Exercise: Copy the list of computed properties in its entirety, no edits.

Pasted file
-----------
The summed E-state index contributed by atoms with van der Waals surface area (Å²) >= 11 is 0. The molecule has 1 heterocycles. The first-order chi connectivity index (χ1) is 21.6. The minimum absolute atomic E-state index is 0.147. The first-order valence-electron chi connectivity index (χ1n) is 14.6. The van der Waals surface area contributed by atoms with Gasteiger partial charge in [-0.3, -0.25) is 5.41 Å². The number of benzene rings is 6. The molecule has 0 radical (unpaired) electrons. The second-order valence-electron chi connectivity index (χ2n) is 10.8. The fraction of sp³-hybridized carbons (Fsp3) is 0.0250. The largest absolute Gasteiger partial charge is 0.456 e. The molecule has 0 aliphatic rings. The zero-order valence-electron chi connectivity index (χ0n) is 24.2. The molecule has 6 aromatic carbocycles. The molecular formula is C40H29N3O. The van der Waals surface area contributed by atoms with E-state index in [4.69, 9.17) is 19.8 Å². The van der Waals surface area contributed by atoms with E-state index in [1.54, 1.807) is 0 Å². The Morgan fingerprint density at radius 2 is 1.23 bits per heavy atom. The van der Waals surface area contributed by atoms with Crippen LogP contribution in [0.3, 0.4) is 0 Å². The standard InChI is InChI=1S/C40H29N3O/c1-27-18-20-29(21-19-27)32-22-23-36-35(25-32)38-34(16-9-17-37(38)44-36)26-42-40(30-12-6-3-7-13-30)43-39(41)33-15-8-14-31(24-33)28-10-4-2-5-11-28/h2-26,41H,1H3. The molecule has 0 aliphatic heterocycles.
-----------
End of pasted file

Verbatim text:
The summed E-state index contributed by atoms with van der Waals surface area (Å²) >= 11 is 0. The molecule has 1 heterocycles. The first-order chi connectivity index (χ1) is 21.6. The minimum absolute atomic E-state index is 0.147. The first-order valence-electron chi connectivity index (χ1n) is 14.6. The van der Waals surface area contributed by atoms with Gasteiger partial charge in [-0.3, -0.25) is 5.41 Å². The number of benzene rings is 6. The molecule has 0 radical (unpaired) electrons. The second-order valence-electron chi connectivity index (χ2n) is 10.8. The fraction of sp³-hybridized carbons (Fsp3) is 0.0250. The largest absolute Gasteiger partial charge is 0.456 e. The molecule has 0 aliphatic rings. The zero-order valence-electron chi connectivity index (χ0n) is 24.2. The molecule has 6 aromatic carbocycles. The molecular formula is C40H29N3O. The van der Waals surface area contributed by atoms with E-state index in [4.69, 9.17) is 19.8 Å². The van der Waals surface area contributed by atoms with E-state index in [1.54, 1.807) is 0 Å². The Morgan fingerprint density at radius 2 is 1.23 bits per heavy atom. The van der Waals surface area contributed by atoms with Crippen LogP contribution in [0.3, 0.4) is 0 Å². The standard InChI is InChI=1S/C40H29N3O/c1-27-18-20-29(21-19-27)32-22-23-36-35(25-32)38-34(16-9-17-37(38)44-36)26-42-40(30-12-6-3-7-13-30)43-39(41)33-15-8-14-31(24-33)28-10-4-2-5-11-28/h2-26,41H,1H3. The molecule has 0 aliphatic heterocycles.